The Ritz-Carlton's Famous $2,000 Rule | Customer Lifetime Value | Bell Desk

The Ritz-Carlton’s Famous $2,000 Rule

The Ritz-Carlton's Famous $2,000 Rule | Customer Lifetime Value | Bell Desk

How much would you empower your employees to serve your customers? The Ritz-Carlton has put a number to that very question.

If you’re one of their customers, the good news is that…

The Ritz-Carlton Will Spend $2,000 To Make You Happy

Known as one of the gold standards of customer service, the Ritz Carlton has been rightly studied and dissected over the years in an attempt to find the “secret” Ritz sauce. Entire books have been written just on the Ritz’s customer service.

One aspect of the Ritz’s service that has received a lot of coverage is the fact that the Ritz empowers its employees to spend up to $2,000 to solve customer problems without asking for a manager. Yes, you read that right, Ritz-Carlton employees can spend up to $2,000 per incident, not per year, to rescue a guest experience.

What is interesting about this famous number is that the majority of authors who mention it leave out an equally vital statistic. You see, the $2,000 is always mentioned in the context of how important employee empowerment is to great customer service — as if empowering employees to excess is the key to a profitable and successful business.

What the authors often leave out is this: the average Ritz-Carlton customer will spend $250,000 with the Ritz over their lifetime.

Like any smart, profitable organization, the Ritz did not pull the $2,000 figure out of thin air. The Ritz has studied its customer base and understands the value of the relationship with their customers and what they are willing to do to maintain those relationships.

When you take into account that the customer lifetime value of a Ritz-Carlton customer is a quarter million dollars, the $2,000 does not seem so hard to conceive.

The Ritz-Carlton values relationships over transactions, and for anyone who has ever stayed at one of their properties, that is no secret.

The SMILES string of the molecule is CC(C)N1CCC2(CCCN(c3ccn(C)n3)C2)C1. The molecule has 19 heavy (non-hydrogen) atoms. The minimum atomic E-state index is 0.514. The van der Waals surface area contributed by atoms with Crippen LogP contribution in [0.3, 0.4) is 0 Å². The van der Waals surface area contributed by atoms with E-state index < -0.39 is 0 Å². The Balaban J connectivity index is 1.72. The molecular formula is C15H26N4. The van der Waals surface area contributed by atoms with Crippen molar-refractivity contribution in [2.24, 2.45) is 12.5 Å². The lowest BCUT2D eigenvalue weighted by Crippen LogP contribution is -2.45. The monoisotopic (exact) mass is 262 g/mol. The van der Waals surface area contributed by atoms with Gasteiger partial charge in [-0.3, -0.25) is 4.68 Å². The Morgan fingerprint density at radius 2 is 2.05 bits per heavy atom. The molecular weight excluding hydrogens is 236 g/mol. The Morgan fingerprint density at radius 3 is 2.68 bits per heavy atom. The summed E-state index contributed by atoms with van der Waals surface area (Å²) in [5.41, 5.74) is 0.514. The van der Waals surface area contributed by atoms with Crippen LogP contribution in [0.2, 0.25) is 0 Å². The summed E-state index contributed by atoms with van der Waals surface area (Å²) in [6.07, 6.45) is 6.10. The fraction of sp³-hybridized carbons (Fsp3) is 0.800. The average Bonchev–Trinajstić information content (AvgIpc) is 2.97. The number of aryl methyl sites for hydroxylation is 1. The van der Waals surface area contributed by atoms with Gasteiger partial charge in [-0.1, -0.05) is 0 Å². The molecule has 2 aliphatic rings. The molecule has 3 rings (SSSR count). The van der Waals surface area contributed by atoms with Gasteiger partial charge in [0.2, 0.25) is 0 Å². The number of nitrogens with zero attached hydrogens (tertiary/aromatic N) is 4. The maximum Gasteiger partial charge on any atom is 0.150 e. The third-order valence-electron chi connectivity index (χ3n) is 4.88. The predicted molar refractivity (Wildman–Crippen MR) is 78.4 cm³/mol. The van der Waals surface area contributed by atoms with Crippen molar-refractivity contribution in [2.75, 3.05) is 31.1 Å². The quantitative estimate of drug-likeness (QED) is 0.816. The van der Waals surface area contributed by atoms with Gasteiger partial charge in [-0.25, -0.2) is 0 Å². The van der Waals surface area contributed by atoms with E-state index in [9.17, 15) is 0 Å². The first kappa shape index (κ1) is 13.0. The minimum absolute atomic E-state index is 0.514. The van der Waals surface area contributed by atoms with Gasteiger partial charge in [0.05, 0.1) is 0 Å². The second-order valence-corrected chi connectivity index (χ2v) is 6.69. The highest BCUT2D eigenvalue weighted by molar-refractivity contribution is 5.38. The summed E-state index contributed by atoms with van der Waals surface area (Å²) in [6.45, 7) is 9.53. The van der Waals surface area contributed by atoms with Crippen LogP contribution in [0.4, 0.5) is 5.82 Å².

Knowing that your business probably doesn’t have a $2,000 per-incident budget for service recovery, it’s important to focus on how your business can use the same principle to your advantage.

It begins first by embracing the idea of a relational approach over a transactional approach.

When organizations approach their customers relationally, they do not attempt to extract every possible advantage from each transaction. They empower their teams to make things right in the moment, even it it results in an unprofitable interaction at the time.

These organizations know that in the long run they will be rewarded with loyalty and that the customer relationship they will preserve is worth far more than any individual transaction.

Far more.

For more on the $2,000 rule, check out this follow-up video:

To learn more about employee empowerment, make sure to check out our Ultimate Starter Guide to Employee Empowerment.

About 

By Adam Toporek. Adam Toporek is an internationally recognized customer service expert, keynote speaker, and workshop leader. He is the author of Be Your Customer's Hero: Real-World Tips & Techniques for the Service Front Lines (2015), as well as the founder of the popular Customers That Stick® blog and co-host of the Crack the Customer Code podcast.

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14 replies
  1. Bill Dorman
    Bill Dorman says:

    Pretty good idea and certainly big picture thinking; we (LUI) should probably think about something like this as quite a few of our ‘opportunities’ to shine from a service standpoint revolve about some dispute over money. Hmmm…

    We had a chamber retreat at the Ritz in Sarasota one year and they were short-staffed for our group evening dinner. They didn’t handle it very well. And to add insult to injury, even though our meals were pre-paid our drinks were not and we had to pay Ritz prices even on tea and coke. I was not impressed; maybe if I call them and ask for the $2,000 it will make me feel a little bit better, huh?

    Good story, I haven’t had a chance to go through your e-book yet but I do have it now.

    Reply
    • Adam Toporek
      Adam Toporek says:

      Ouch, that does not sound like the legendary Ritz experience. It’s one of the amazing things about Ritz-Carlton is that stories like that are few and far between. Here’s a thought? If each person in your group is worth $250k on average lifetime, how much money did the company make on those drinks? I’m simplifying, of course, but you get the point.

      Glad you got the book! Looking froward to your feedback.

      Thanks Bill!

      Reply
  2. Ralph
    Ralph says:

    Hey Adam,